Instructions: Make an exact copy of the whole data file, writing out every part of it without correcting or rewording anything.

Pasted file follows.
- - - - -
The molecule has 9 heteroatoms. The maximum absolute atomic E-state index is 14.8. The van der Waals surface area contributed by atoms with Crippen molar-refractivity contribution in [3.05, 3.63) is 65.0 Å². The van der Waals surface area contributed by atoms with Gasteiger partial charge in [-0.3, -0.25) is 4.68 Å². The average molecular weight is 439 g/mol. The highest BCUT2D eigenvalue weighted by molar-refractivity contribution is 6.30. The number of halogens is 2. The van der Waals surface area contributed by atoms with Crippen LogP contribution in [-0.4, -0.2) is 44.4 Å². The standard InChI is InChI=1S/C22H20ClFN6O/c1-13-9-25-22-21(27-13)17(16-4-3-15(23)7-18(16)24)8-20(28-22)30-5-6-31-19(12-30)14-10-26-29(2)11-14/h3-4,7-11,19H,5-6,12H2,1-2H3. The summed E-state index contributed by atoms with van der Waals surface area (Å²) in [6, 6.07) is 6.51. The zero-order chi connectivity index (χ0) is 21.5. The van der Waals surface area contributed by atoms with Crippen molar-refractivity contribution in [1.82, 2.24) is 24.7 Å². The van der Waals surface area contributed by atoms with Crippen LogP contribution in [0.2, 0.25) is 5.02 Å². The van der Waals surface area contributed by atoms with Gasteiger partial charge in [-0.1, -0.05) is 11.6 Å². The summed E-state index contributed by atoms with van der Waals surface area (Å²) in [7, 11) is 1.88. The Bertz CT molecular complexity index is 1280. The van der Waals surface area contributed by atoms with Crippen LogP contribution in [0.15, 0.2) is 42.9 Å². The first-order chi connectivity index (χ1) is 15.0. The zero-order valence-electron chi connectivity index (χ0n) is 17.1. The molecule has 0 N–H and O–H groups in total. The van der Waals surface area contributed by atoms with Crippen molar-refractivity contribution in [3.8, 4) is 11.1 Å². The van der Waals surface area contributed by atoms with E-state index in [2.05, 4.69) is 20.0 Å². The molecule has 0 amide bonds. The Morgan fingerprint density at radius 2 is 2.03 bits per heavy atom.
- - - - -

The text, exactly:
The molecule has 9 heteroatoms. The maximum absolute atomic E-state index is 14.8. The van der Waals surface area contributed by atoms with Crippen molar-refractivity contribution in [3.05, 3.63) is 65.0 Å². The van der Waals surface area contributed by atoms with Gasteiger partial charge in [-0.3, -0.25) is 4.68 Å². The average molecular weight is 439 g/mol. The highest BCUT2D eigenvalue weighted by molar-refractivity contribution is 6.30. The number of halogens is 2. The van der Waals surface area contributed by atoms with Crippen LogP contribution in [-0.4, -0.2) is 44.4 Å². The standard InChI is InChI=1S/C22H20ClFN6O/c1-13-9-25-22-21(27-13)17(16-4-3-15(23)7-18(16)24)8-20(28-22)30-5-6-31-19(12-30)14-10-26-29(2)11-14/h3-4,7-11,19H,5-6,12H2,1-2H3. The summed E-state index contributed by atoms with van der Waals surface area (Å²) in [6, 6.07) is 6.51. The zero-order chi connectivity index (χ0) is 21.5. The van der Waals surface area contributed by atoms with Crippen molar-refractivity contribution in [1.82, 2.24) is 24.7 Å². The van der Waals surface area contributed by atoms with Crippen LogP contribution in [0.2, 0.25) is 5.02 Å². The van der Waals surface area contributed by atoms with Gasteiger partial charge in [-0.1, -0.05) is 11.6 Å². The summed E-state index contributed by atoms with van der Waals surface area (Å²) in [7, 11) is 1.88. The Bertz CT molecular complexity index is 1280. The van der Waals surface area contributed by atoms with Crippen LogP contribution in [0.15, 0.2) is 42.9 Å². The first-order chi connectivity index (χ1) is 15.0. The zero-order valence-electron chi connectivity index (χ0n) is 17.1. The molecule has 0 N–H and O–H groups in total. The van der Waals surface area contributed by atoms with Crippen molar-refractivity contribution in [3.8, 4) is 11.1 Å². The van der Waals surface area contributed by atoms with E-state index in [2.05, 4.69) is 20.0 Å². The molecule has 0 amide bonds. The Morgan fingerprint density at radius 2 is 2.03 bits per heavy atom.